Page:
The Leeds Net Impact Case Competition Opportunity

This is a follow up to my last post, found here. Check it out for the full picture.

A few weeks ago I wrote a post called “The Leeds Net Impact Case Competition Travesty”. It included my thoughts and opinions about the results of a business case competition, with a few takeaways listed and a healthy dollop of strong language. That post broke my previous record number of hits for three days straight, getting much more attention than I thought it would.

This resulted in many positive reactions (mainly from people at my business school) and, unsurprisingly, many negative reactions as well. I was naively unprepared for the latter, assuming that only friends and acquaintances would see my blog, and was stopped short when a classmate was contacted by a Leeds student and competition volunteer. He had been a major part of the competition, and was clearly upset by what I had written.  This resulted in a phone meeting scheduled between myself, a BGI classmate named Greg who had competed in the finals, and three Leeds students/volunteers in charge of next year’s competition.

That phone call happened one week later. Luckily, we all had time to reflect on both the competition and my blog post and had gained some perspective from both sides. It was obvious that both parties had come into the phone call with open minds, and the resulting conversation was centered around suggestions on how to improve the competition next year. Here is some of what we duscussed:

  1. Invite someone from Net Impact to be a judge– The Leeds students were thinking of implementing this, and I wholly support the idea.  Bringing in someone with more of a background in sustainability will bring in more diversity of opinion into the judging panel.
  2. The judging rubric- We had some back and forth around the judging methods.  I’m all for creating a level playing field, letting all the judges have equal say as to who should win. I feel that as of now, whoever has the strongest opinions and personality can sway the rest of the judges one way or another. The current driving thought at Leeds is the desire to create a conversation in the judging room: a great learning opportunity is missed if judges simply add up points and walk away. This lead me to suggest a third way where we can meet in the middle- Why not have a set rubric that makes sure that all the requirements of the case are met (worth, say, 50% of the final points), while the judges argue and discuss the other 50%.  Would this be a good solution?  The Leeds students heard me out and agreed to talk about it further among their peers.
  3. Feedback from the judges after the final round– Greg made the point that none of the teams in the finals this year got any feedback from the judges after the final round.  Leeds assured us that it was a fluke that this had happened, and having feedback available was actually planned into the competition.  It was a simple mistake that happened in the process of herding cats and judge feedback is very much an important part of the competition. Special attention will be paid to this during the 2012 competition.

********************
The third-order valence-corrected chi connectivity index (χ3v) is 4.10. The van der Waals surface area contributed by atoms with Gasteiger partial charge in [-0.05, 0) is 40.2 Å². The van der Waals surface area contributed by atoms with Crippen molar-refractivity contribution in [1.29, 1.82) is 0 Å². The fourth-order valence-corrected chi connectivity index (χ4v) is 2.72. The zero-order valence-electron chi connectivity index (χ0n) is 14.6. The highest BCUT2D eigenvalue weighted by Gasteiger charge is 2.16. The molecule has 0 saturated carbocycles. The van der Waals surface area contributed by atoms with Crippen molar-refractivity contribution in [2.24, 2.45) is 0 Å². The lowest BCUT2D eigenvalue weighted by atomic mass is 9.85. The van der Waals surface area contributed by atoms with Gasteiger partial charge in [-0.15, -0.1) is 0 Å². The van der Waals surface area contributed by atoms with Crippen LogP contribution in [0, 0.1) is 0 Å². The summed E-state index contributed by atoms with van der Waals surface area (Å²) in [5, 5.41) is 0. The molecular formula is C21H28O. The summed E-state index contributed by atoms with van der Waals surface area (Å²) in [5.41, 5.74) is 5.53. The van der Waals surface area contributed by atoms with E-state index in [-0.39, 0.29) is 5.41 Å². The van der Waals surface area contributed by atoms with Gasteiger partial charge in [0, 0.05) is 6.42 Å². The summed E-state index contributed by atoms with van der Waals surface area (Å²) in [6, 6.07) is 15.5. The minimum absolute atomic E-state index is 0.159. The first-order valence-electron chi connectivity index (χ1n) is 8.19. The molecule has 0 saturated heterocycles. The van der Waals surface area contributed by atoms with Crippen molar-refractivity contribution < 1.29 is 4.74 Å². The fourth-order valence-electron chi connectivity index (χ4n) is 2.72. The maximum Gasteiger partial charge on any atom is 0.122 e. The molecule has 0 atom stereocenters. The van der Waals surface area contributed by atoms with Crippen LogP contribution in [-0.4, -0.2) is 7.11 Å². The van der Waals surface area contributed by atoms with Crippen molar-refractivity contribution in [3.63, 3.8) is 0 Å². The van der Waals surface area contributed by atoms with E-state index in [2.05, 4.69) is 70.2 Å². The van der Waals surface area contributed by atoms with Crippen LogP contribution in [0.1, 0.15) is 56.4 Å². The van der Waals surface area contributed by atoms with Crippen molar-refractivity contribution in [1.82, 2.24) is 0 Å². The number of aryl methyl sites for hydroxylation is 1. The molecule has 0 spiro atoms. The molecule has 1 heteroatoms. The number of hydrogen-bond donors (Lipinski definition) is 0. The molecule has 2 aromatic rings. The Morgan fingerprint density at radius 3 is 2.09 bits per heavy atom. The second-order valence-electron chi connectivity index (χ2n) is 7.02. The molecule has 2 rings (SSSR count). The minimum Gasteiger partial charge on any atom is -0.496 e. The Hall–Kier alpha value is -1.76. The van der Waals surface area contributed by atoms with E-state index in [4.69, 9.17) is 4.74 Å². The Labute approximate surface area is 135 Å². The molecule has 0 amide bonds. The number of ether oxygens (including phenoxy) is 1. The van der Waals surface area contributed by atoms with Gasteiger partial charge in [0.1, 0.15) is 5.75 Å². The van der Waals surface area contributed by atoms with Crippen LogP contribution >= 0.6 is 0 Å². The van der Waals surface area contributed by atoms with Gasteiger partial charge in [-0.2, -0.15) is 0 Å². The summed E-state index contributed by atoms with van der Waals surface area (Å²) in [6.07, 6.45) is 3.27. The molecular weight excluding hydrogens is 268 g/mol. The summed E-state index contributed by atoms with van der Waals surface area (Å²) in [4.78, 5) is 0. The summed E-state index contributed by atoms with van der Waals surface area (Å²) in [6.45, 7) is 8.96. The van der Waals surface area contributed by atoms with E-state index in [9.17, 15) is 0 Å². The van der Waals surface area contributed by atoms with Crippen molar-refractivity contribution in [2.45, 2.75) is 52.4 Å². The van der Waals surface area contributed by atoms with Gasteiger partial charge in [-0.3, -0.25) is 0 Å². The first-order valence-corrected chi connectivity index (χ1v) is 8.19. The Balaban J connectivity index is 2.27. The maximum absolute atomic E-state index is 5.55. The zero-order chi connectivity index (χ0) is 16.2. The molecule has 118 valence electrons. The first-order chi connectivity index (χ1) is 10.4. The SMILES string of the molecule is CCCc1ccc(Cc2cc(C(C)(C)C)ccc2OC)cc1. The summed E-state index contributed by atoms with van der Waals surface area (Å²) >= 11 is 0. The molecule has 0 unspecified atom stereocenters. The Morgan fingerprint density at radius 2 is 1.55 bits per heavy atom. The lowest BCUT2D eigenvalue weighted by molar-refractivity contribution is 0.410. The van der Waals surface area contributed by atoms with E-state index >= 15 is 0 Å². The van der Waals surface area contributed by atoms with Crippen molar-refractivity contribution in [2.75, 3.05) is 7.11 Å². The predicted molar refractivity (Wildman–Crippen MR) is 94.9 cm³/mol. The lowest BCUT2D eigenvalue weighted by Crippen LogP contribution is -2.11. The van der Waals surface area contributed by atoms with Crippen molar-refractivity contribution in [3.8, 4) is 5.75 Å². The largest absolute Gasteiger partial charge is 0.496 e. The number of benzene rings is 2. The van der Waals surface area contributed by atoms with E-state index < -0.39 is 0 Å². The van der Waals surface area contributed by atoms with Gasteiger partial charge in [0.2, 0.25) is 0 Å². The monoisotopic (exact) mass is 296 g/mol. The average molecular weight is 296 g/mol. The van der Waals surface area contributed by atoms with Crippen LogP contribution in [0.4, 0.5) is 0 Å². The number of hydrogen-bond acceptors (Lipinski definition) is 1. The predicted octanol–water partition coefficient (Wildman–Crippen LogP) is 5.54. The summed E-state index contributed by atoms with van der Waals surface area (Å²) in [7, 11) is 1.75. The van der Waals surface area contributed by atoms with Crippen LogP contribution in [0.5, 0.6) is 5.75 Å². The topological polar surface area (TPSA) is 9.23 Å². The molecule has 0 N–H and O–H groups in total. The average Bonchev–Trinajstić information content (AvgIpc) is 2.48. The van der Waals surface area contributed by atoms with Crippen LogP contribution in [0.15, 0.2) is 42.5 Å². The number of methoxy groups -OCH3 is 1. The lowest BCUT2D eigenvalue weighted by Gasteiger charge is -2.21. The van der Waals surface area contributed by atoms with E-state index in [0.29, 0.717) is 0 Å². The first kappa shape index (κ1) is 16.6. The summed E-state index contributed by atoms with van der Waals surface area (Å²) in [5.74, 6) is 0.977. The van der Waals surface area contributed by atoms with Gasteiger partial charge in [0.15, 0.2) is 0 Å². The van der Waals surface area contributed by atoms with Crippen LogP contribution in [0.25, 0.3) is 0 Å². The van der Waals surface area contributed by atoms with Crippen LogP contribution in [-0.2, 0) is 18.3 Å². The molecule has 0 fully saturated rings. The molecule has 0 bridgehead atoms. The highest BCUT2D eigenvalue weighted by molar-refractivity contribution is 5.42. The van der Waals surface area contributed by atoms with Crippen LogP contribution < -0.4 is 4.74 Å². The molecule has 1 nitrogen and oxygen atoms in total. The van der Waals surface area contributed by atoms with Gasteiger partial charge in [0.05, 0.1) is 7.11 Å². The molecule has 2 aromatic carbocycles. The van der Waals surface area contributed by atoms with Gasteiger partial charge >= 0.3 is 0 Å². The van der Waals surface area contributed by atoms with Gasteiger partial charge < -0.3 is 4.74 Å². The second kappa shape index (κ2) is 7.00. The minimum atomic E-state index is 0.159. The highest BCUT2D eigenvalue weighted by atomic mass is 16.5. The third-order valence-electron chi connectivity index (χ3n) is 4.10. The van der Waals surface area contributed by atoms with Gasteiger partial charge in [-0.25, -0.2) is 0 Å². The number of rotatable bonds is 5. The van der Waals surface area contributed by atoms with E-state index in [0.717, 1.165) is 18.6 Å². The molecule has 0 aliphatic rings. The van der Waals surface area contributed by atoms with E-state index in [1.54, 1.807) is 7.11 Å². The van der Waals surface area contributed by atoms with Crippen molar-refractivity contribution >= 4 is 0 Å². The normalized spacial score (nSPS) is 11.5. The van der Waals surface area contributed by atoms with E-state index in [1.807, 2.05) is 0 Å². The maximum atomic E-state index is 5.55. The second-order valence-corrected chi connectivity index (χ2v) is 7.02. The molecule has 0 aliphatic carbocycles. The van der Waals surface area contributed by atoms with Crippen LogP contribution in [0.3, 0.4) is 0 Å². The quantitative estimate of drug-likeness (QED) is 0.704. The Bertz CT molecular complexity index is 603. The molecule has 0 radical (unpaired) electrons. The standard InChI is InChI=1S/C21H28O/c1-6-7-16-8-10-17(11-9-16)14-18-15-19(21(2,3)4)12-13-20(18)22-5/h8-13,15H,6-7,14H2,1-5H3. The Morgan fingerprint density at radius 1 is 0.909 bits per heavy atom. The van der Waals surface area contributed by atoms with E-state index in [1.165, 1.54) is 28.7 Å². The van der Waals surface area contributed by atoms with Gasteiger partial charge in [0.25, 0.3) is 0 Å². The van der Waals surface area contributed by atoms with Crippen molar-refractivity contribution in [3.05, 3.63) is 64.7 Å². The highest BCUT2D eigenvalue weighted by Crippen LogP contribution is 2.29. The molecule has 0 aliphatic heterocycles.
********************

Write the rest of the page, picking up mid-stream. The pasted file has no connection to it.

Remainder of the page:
All in all, showing the willingness to talk about improving the system proves how serious this competition is taken. I’ve never stopped thinking that the Leeds Case Competition is a terrific case competition: it is obvious that the students involved are incredibly passionate, intelligent, and capable, and the phone conversation helped me confirm that.  The students I spoke to are true leaders.

The future of the competition is in good hands.

The opinions in this article are solely those of the author (who apologizes to anyone who may have been upset by his previous post) and not those of BGI or of any competitor in the competition.

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4 responses to this post.

  1. i love it when passion creates change.

    Reply

  2. Posted by Greg Lotakis on March 9, 2011 at 1:04 am

    A great takeaway for me on this is the importance for our students at BGI to make sure our voices don’t come across as the last word in sustainability. While it is important to challenge, create dialogue, and engage others in the discussion we must focus on what can be learned from both sides so as to create change.

    A great consolation was knowing the judges had to fight through our pitch, which created significant dialogue. You can’t grow anything without planting a seed.

    And my sincere thanks to the Leeds students who took the time to hear us out and consider how the competition may be improved (in our opinions) in the future with a few considerations. More so, I appreciate that this was handled between the students of two business schools – no deans, no faculty, no administration… just future change agents.

    Reply

  3. I love that you all came together, seeing this as an opportunity for change and growth! Good work by all. I am so thankful to be a part of a learning community that embraces taking risks in order to make the future better for more people.

    I look forward to the Leeds Net Impact Business Case Competition next year… it will be better than ever!

    Reply

  4. I was recommended this website through my cousin. I’m no longer certain whether or not this submit is written by him as no one else know such distinct approximately my trouble. You’re wonderful! Thank you!

    Reply

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